Spring is here - or is it?

Even though our yard is still almost totally buried in snow, I went out to look at the little bare patches of ground this morning hoping for a tiny hint of spring. That sounds desperate doesn't it? Well, it has been a very long winter... anyway, look what I found!

photo from our funny farm

photo from our funny farm

This sweet little plant is called Stringy Stonecrop (Sedum sarmentosum). It goes by many other names, including Gold Moss, Gold Moss Sedum, Graveyard Moss, Star Sedum, Trailing Stonecrop, and Yellow Moss. It is a small creeping sedum that spreads quickly and is perfect for rock walls, containers, and water features. It is not really a sign of spring though, because it's an evergreen! Our plants grow down over the rock walls right into the lawn. It can be a little aggressive, overrunning smaller plants but can be cut back mercilessly to keep it under control, without damaging it. Stringy Stonecrop provides a very nice ground cover around the base of larger plants.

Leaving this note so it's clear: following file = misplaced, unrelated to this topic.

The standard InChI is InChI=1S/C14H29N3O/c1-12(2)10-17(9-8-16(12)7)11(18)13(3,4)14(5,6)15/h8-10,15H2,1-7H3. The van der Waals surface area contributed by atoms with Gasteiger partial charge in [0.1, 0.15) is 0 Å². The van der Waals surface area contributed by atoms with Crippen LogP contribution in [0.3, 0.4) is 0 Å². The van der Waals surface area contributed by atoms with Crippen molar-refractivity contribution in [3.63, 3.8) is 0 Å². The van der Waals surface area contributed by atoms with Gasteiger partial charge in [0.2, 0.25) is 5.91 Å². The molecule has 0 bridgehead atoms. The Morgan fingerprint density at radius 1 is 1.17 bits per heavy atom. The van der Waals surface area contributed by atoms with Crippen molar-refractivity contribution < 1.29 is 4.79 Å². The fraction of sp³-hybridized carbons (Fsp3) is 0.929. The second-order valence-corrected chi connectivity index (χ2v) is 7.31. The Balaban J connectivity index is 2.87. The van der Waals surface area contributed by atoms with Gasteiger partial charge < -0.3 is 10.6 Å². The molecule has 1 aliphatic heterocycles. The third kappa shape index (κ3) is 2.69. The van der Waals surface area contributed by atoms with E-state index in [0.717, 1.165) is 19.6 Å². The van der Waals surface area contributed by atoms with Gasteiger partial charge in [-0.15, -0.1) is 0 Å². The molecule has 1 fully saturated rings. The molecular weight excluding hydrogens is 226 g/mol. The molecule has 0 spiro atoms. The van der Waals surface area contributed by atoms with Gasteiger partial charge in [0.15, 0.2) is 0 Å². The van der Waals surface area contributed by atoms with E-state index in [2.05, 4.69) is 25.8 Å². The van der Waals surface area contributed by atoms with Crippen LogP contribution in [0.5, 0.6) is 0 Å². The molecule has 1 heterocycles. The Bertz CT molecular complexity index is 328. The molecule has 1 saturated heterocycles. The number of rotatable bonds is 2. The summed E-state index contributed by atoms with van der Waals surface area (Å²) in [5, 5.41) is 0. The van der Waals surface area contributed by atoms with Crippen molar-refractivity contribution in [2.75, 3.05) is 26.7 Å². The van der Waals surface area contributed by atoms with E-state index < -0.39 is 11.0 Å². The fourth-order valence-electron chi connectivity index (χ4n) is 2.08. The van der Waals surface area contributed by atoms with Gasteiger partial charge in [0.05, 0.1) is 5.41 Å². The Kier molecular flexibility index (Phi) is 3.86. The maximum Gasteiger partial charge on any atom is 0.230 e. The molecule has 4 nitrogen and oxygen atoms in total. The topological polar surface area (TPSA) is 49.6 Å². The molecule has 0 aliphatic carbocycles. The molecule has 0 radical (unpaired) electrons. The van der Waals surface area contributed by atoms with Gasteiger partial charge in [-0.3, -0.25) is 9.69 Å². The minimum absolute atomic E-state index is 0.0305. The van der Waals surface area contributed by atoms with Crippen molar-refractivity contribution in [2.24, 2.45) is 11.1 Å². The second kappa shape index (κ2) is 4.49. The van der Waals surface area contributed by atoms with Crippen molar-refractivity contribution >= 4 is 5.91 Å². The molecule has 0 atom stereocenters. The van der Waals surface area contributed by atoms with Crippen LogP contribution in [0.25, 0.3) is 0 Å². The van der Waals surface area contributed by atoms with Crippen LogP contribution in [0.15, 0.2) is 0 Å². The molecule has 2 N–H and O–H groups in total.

photo compliments of itsnotworkitsgardening.com

photo compliments of itsnotworkitsgardening.com

As you can see, in early summer it becomes covered with tiny yellow blossoms making a beautiful golden carpet. Stringy Sedum is also great ground cover for difficult areas like steep or rocky banks.

photo compliments of itsnotworkitsgardening.com

photo compliments of itsnotworkitsgardening.com

The delicate, five-petalled flowers are just beautiful! Stringy Stonecrop grows well in almost all types of soil, and as a succulent, it can tolerate dry spells. It likes full sun but can handle partial shade. The plant is originally from Asia and is used there medicinally. The leaves are edible but it is a phyto-estrogen so it's probably not a good idea to eat a lot of it. It tastes just like a green pepper to me!

     “The eyes were hollow and the carven head was broken, but about the high, stern forehead there was a coronal of silver and gold. A trailing plant with flowers like white stars had bound itself across the brows as if in reverence for the fallen king, and in the crevices of his stony hair yellow stonecrop gleamed.
     'They cannot conquer for ever!' said Frodo.”

J. R. Tolkien